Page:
I know the photo above looks like a postcard from the 1940s. When I looked at it in Lightroom it was hopelessly overexposed and this was the best I could do to bump it up, but in terms of showing the area it was the best image. The whole purpose this day was to shoot pictures of birds, not landscapes, so please accept it for what it is.
Malibu Lagoon State Beach is also known as Surfrider Beach, To the left is the Malibu Sport Fishing Pier and in the background, the Santa Monica Mountains.As I know absolutely nothing about surfing, this is quoted from Wikipedia:
Malibu Lagoon is a famous right-break that had a big impact on the surfing culture in Southern California in the 1960s. Located near the Malibu Pier, it is among the most popular surf spots in Los Angeles County. The shoreline is usually triple-cornered due to the buildup of silt, sand, and cobble at the mouth of the creek. The tapering, smooth-breaking waves are recognized among surfers worldwide as the gold standard for summertime “point” surf.
Malibu Lagoon has three primary surfing areas. First Point has waves popular with longboarders and shortboarders during bigger swells. Second Point is used for high performance surfing. It has a main takeoff that lines up and connects into the inside called the “kitty bowl”. Third Point has a left and right side. On the south swells most common in late August and September, surfers can ride all the way to the pier.
Enough about surfing and on to the birds.
When I showed up for the class I was intimidated as most of the students were sporting 600mm lenses and I had my lowly 70-300mm lens. As more people arrived I felt better to see some others with similar lenses to mine. A couple of people had rented their 600mm for the day. Why didn’t I think about that? Oh, because I rarely use my 70-300 and this was my opportunity to put it to good use.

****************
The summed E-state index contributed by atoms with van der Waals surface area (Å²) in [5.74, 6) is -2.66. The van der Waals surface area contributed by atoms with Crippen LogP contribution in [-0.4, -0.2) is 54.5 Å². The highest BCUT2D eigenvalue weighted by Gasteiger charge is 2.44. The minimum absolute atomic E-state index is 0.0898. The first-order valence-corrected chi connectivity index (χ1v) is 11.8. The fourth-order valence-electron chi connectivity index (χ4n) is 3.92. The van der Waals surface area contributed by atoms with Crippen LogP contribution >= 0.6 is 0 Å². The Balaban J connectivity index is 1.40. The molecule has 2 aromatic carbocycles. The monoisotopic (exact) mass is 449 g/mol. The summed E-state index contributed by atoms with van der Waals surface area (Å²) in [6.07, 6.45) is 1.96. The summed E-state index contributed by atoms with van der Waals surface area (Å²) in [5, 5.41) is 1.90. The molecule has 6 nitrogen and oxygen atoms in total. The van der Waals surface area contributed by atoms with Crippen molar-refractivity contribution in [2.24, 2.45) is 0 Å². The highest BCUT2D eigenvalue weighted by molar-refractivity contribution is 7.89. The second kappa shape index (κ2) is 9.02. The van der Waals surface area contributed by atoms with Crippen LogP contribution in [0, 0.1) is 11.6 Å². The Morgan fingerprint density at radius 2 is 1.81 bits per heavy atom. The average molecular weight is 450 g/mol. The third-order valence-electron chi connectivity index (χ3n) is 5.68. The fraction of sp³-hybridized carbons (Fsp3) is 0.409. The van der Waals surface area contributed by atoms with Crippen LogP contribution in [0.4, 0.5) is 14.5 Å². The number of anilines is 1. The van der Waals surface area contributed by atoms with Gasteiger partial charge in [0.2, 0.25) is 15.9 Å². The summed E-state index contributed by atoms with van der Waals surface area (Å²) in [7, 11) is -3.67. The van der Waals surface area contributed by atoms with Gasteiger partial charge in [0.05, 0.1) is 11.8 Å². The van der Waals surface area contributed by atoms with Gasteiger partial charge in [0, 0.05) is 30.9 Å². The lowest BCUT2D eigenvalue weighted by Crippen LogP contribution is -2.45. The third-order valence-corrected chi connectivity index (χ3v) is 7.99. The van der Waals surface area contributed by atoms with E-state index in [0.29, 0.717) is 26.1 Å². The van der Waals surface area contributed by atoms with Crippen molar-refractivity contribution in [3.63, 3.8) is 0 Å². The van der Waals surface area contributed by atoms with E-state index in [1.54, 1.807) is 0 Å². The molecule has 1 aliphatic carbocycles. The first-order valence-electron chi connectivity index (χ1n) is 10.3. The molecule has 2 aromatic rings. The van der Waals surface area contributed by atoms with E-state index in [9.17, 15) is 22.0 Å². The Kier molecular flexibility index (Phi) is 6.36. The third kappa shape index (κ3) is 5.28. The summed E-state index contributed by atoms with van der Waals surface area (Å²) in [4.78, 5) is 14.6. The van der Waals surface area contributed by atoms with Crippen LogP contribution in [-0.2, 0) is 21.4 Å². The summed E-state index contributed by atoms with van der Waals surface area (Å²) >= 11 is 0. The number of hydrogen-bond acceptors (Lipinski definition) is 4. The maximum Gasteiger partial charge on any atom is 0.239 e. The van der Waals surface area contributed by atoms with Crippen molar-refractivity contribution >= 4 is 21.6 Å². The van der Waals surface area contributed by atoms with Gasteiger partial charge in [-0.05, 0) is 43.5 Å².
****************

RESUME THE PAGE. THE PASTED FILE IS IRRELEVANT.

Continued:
I have to admit I had a hard time focusing on the birds. I realized that if I wanted to be a professional bird photographer (I don’t) I would certainly need to invest in a 600mm lens. I had to crop in really tightly in Lightroom to make the birds a decent size.
Cropping that much I could see some of the birds probably weren’t in tack sharp focus… at least not enough to be in Audubon Magazine… but just fine for my blog! A tripod would have helped my unsteady hand too. I also realize to be a bird photographer you have to have patience, waiting for just the right moment. And you need to be ready. I think I’ll stick to landscapes and architecture that doesn’t move just when you have the shot set up!
Nevertheless, I had a great day and might go back on my own another time to try again.
So please enjoy the rest of my photos from Malibu Lagoon State Beach. Click on a photo to begin the slide show.
I’ve always liked watching pelicans but now I have a new respect for them. Although they seem clumsy on land, in the air and water they are incredibly graceful.
See my other Malibu posts at:
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